Rorisang Kgosana
Premium Journalist
2 minute read
10 Oct 2016
5:00 am

Mcebo Dlamini: We’re ready to spill our blood

Rorisang Kgosana

Movement leaders plan to cease learning activity until ‘our demands are met’.

Wits University student leader Mcebo Dlamini, wearing what appears to be a security guard's helmet and holding a shield, confronts police with a rock in his hand outside during the #FeesMustFall protests on October 04, 2016 in Johannesburg. Picture: Gallo Images

Several universities intend to shut their doors today, as #FeesMustFall students rise in protest for free education in South Africa to be realised in their lifetime.

The planned national shutdown by students will bring academic activity to a halt, but the University of the Witwatersrand (Wits) in Johannesburg is determined to keep its operations going.

“The council of the university of the Witwatersrand agreed the institution would reopen [today], to ensure the continuation of its learning, teaching, research and administrative activities, along with the successful completion of each individual student’s academic year,” the university said at the weekend.

“This is for the benefit of all students – undergraduate and postgraduate, local and international, full-time and part-time and all the staff.

“We are committed to completing the 2016 academic programme and to ensuring that exams are written.”

But former Wits student representative council (SRC) leader Mcebo Dlamini said protesters would ensure the university was shut until “our demands are met”.

“We extended our hand to the university on the same day it decided to postpone the general assembly on Friday, to say let’s have discussions over the weekend. But it responded to the media, saying classes would resume on Monday,” Dlamini said.

“Our blood can spill on the university grounds. We are prepared to sacrifice our blood for the sake of a better future for many young people.”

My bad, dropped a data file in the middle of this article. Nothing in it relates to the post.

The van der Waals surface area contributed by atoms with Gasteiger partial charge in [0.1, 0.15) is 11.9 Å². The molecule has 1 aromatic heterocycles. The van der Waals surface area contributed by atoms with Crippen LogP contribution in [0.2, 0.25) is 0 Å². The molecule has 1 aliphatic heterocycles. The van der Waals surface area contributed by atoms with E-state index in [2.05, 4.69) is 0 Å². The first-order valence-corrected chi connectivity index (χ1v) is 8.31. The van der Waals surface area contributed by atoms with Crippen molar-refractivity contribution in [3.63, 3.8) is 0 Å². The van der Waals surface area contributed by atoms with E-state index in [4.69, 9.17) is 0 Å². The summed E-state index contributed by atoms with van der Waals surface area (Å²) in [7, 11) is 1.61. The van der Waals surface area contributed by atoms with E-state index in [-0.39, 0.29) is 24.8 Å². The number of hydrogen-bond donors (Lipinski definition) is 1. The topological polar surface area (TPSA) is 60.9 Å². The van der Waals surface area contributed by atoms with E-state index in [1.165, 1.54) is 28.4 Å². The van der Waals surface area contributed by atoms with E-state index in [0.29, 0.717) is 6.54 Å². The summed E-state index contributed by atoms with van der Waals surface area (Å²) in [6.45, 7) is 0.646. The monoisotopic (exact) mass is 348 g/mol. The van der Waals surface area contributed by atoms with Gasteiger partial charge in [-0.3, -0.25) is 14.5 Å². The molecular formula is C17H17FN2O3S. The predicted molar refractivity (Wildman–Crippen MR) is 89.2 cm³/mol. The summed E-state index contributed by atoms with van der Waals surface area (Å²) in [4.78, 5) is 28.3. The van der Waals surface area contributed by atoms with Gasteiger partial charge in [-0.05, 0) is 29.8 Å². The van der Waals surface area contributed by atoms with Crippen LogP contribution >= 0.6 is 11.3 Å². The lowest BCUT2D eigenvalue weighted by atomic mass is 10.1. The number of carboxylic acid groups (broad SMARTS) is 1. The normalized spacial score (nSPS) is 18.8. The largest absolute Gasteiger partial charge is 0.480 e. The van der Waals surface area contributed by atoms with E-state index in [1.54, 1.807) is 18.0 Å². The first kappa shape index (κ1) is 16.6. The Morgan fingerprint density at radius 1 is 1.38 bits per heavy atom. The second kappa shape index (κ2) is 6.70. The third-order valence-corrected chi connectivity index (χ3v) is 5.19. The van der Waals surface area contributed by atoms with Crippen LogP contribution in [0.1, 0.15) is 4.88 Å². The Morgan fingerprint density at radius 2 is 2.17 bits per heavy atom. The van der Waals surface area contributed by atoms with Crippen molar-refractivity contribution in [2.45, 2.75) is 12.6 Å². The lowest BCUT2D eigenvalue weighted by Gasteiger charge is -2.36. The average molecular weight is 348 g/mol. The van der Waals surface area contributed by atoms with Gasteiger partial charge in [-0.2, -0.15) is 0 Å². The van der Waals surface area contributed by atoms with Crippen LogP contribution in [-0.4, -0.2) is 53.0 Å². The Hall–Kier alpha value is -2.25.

He said a statement by Wits, in which it promised to disarm protesters carrying rocks, stones, or any weapons, was tantamount to draconian rules.

“This struggle for free education we are engaged in has now become like a street fight and, when you are involved in a street fight, you don’t ask your opponent not to hit you below the belt,” Dlamini said.

Students in Pretoria hoping to return to classes today would also spend another day at home, as the universities in the capital postponed reopening.

Following the national shutdown of at least 17 universities across the country, the University of Pretoria (UP) planned to host an engagement with staff and students today to address the call for free education.

“The aim of the engagements is to develop a shared university response to the national call for free quality education made by students,” UP spokesperson Anna-Retha Bouwer said. “The university will use the engagements to create a conducive environment for different views and perspective to be aired and heard.”

Former leader of the Economic Freedom Fighters Student Command Kabelo Mahlobogwane said the protesting students welcomed the engagement.